No research to date has indicated that applying harsher penalties or mandating national registries has reduced the recidivism rates among sex offenders, reduced sex trafficking against minors, nor child pornography. Despite the ongoing efforts of The Adam Walsh Act alongside other child safety acts as well, children in the United States are still perishing from sexual and physical abuse each day. According to data from the National Child Abuse and Neglect Data System (NCANDS), “49 States reported a total of 1,585 fatalities. Based on these data, a nationally estimated 1,670 children died from abuse or neglect in FFY 2015, which is 5.7 percent more than in 2011. This translates to a rate of 2.25 children per 100,000 children in the general population and an average of nearly five children dying every day from abuse or neglect”.(www.childwarefare.gov) Human Rights Watch shares that “the real risks that children face are quite different: government statistics indicate that most sexual abuse of children are committed by family members or trusted authority figures, and by someone who has not previously been convicted of a sex offense.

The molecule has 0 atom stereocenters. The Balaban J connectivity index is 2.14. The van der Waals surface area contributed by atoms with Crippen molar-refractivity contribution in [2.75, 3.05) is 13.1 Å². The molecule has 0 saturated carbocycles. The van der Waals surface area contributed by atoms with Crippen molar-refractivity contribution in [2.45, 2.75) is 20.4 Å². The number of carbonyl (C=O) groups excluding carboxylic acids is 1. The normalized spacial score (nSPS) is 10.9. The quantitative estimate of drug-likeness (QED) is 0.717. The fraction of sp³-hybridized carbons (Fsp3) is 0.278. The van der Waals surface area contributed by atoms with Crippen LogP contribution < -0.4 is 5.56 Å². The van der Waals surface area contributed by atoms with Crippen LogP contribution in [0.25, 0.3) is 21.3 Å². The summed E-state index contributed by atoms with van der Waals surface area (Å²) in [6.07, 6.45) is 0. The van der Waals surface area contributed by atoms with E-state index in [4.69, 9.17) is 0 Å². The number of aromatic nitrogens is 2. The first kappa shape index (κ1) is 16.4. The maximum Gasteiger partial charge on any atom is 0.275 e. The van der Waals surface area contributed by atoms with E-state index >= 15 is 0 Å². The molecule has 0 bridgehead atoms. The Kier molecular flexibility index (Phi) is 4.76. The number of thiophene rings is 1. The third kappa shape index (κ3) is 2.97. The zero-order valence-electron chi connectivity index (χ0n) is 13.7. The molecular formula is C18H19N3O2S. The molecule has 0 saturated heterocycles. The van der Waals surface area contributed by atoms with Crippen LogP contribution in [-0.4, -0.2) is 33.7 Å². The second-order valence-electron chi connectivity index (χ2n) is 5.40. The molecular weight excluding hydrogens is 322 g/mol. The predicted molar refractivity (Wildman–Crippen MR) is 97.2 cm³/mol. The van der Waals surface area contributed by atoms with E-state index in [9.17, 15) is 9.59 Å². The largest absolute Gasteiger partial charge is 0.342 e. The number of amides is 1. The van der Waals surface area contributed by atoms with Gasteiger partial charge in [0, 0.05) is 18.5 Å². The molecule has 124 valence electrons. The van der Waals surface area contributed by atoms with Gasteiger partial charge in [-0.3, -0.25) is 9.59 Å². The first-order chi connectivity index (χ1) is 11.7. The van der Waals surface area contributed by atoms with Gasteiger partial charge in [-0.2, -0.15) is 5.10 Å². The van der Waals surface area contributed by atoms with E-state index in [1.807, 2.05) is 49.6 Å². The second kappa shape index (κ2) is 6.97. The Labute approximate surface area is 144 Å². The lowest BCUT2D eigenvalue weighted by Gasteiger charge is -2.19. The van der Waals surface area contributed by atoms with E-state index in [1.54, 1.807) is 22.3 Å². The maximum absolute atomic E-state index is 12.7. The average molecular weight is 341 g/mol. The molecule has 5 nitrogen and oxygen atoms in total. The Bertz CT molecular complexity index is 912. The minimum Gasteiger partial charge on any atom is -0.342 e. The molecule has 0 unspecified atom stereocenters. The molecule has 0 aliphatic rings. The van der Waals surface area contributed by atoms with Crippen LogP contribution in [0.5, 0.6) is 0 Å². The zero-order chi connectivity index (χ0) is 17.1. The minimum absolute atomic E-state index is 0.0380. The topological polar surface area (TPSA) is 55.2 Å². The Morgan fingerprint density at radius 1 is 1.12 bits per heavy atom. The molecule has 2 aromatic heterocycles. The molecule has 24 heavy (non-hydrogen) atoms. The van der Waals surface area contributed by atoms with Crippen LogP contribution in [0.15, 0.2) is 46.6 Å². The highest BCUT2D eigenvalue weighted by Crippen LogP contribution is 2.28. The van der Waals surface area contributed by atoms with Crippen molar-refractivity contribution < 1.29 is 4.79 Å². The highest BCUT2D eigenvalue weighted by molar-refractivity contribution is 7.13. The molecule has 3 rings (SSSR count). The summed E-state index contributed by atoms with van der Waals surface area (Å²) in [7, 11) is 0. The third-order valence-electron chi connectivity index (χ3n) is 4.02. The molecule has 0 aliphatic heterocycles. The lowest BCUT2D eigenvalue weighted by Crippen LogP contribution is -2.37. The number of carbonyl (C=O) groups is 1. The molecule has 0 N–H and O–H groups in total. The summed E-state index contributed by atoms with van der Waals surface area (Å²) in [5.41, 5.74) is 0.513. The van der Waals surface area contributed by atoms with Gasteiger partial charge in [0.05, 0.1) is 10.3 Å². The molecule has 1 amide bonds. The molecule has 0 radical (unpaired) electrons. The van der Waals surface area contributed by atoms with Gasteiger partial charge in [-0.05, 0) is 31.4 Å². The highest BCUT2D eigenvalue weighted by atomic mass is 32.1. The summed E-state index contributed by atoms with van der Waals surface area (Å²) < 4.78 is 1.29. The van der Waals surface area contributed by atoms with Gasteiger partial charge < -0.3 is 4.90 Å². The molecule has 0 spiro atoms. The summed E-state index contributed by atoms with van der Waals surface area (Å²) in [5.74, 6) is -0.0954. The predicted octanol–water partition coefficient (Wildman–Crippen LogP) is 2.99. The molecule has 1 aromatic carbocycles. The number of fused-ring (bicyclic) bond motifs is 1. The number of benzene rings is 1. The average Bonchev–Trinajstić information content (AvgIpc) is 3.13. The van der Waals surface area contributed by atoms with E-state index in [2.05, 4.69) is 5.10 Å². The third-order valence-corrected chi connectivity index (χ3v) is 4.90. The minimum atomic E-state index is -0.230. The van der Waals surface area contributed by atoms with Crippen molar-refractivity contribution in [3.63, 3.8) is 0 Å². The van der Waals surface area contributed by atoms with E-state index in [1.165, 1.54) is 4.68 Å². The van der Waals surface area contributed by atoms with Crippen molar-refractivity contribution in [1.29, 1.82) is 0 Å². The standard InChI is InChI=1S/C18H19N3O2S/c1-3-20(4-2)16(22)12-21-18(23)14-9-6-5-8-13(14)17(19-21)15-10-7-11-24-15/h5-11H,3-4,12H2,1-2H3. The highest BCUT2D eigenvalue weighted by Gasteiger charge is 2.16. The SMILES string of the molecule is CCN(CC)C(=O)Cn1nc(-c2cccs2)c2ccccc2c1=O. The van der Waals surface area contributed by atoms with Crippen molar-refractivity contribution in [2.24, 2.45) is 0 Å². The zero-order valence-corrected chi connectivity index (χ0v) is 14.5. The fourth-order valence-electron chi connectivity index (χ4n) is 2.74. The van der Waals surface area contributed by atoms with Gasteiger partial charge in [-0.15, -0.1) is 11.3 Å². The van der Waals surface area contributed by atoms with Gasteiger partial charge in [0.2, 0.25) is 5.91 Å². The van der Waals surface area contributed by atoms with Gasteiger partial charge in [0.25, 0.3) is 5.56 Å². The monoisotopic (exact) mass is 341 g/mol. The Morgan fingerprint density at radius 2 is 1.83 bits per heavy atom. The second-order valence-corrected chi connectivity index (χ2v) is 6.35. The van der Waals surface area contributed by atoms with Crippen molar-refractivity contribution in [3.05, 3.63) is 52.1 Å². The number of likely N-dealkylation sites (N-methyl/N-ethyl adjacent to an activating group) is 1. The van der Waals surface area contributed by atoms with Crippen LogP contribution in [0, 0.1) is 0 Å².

The United States Supreme Court in the Packingham v. North Carolina first amendment case has ruled in favor of Lester Gerard Packingham. The state from now on may not bar social media access to registered sex offenders. The case’s build up dates back to 2002 when 21 year old college student Lester G. Packingham had a sexual relationship with a 13-year-old girl. For involvement with a minor he received a 10-12 month sentence, but having never met problems with the law, the judge required him to go on a 24 month probation and register as a sex offender. Five years had passed and in 2008 North Carolina forbid any person on the sex offender list to use any type of social media.